Wolf Support Still Going
December 8, 2006 3:06 PM
A benefit for the Josh Wolf Legal Fund was held Dec. 7 in the Mission district, bringing together activists and assemblymen alike in the name of press freedom and the release of the jailed freelance journalist.
The “Free Josh Wolf” event was sponsored by organizations such as the League of Young Voters, Reporters without Borders, and the SF Bay Guardian, all of which employed speakers to voice their concerns with Wolf’s situation, among other political issues including press freedom.
“What the hell is going on?” Bruce Brugmann, 71, publisher of the Bay Guardian, asked. Upset that reporters have not been able to visit Wolf at the Dublin federal detention center, Brugmann said the United States is now ranked 53rd in the world for press freedom.
“We’re right in there with Bangladesh! We’re tied with Bangladesh!” Brugmann said, with a hint of sarcasm, pointing to the fact that both the United States and Bangladesh are among 26 other countries that currently have incarcerated journalists.
“This is the United States of America. This is San Francisco!” he shouted.
Event coordinator for the League of Young Voters, Heather Box, 25, said the turnout for the event, at an estimated 125 people, was as expected. From Mandeep Sethi, 17, a freshman at SF State majoring in music, who performed four original spoken-word pieces to Brugmann, the crowd was diverse and responsive to presenters.
Filmmaker Kevin Epps, of “Straight Outta Hunter’s Point” local fame, spoke briefly before showing a short film he made, in which Wolf explained a little about his experience leading up to jail.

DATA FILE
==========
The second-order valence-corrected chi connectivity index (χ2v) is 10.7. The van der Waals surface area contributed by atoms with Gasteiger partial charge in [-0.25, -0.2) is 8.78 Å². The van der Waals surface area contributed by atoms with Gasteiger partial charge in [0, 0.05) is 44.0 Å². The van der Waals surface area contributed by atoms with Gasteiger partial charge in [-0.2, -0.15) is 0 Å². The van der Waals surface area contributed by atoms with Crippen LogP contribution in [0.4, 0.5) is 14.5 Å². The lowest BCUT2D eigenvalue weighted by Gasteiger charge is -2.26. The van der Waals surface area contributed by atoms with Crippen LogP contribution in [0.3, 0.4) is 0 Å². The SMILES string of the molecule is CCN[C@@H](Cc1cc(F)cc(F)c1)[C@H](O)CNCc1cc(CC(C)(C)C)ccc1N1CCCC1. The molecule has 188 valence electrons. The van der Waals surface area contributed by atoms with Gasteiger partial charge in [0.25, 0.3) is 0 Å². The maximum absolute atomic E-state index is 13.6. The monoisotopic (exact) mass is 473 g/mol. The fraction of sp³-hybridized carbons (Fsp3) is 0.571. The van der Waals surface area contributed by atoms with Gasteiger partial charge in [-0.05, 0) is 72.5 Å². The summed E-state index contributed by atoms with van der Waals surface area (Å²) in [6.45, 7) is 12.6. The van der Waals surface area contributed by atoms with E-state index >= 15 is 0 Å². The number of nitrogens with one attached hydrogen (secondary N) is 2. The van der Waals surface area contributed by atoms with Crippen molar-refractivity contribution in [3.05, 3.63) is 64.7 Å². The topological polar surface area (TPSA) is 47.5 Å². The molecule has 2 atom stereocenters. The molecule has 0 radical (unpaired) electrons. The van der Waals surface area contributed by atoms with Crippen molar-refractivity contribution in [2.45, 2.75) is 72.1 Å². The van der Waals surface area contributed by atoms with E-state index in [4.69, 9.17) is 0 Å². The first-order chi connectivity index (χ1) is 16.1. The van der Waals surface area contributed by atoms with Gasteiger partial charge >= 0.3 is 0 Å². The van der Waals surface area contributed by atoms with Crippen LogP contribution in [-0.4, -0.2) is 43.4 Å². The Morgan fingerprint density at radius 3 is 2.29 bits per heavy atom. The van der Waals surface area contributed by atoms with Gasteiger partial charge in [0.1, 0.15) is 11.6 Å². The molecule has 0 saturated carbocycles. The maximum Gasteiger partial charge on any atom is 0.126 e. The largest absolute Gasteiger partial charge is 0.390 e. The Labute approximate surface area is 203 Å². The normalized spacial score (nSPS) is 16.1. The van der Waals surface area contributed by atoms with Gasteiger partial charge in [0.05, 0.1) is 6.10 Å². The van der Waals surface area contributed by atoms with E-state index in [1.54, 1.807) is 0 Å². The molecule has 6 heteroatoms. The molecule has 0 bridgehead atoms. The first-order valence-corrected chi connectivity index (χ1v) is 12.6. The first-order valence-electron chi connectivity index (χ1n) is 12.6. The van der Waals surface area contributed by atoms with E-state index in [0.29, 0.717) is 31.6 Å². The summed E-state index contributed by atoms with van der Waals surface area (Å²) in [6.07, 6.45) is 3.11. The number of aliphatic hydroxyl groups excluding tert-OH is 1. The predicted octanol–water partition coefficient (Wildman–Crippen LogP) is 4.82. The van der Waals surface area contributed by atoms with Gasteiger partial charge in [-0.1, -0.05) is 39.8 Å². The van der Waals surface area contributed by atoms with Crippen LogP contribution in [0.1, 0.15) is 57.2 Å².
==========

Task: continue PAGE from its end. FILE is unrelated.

State Assemblyman Mark Leno called Wolf a “political prisoner,” saying that Wolf’s custody is a “direct assault on our democracy,” freedom of the press, and freedom of speech.
“How long could any of us hold out?” Leno said, referring to the 108 days Wolf has spent in jail.
Leno and other speakers at the event called on those gathered to respectfully ask California Congresswoman Nancy Pelosi, who is now the speaker of the House, to pay attention to Wolf’s case.
“There’s a concern that people are going to forget about him,” David Greene, 42, of the First Amendment Project, said the day before the event.
As one of the lawyers asked to help after Wolf’s appeal, Greene said there are no legal activities in the works for him now. Other than the chance that Wolf could change his mind, Greene said the next step would be to file a Grumbles motion, in which a judge could respond by vacating the order that is keeping Wolf in coercive custody.
“That’s the only thing left to do,” Greene said. “There’s nothing else.”
The League of Young Voters had “kits,” wrapped in pink ribbon, with pre-written letters and envelopes to Pelosi, and instructions on how to write to Wolf in jail.
With visitation rights limited to immediate family and his legal council, “it’s apparently really tough around the holidays,” City Supervisor Chris Daly said.
Asking those gathered to send positive energy Wolf’s way, Daly said, “It’s a lot more than about freedom of press, he is doing hard time for principle.”
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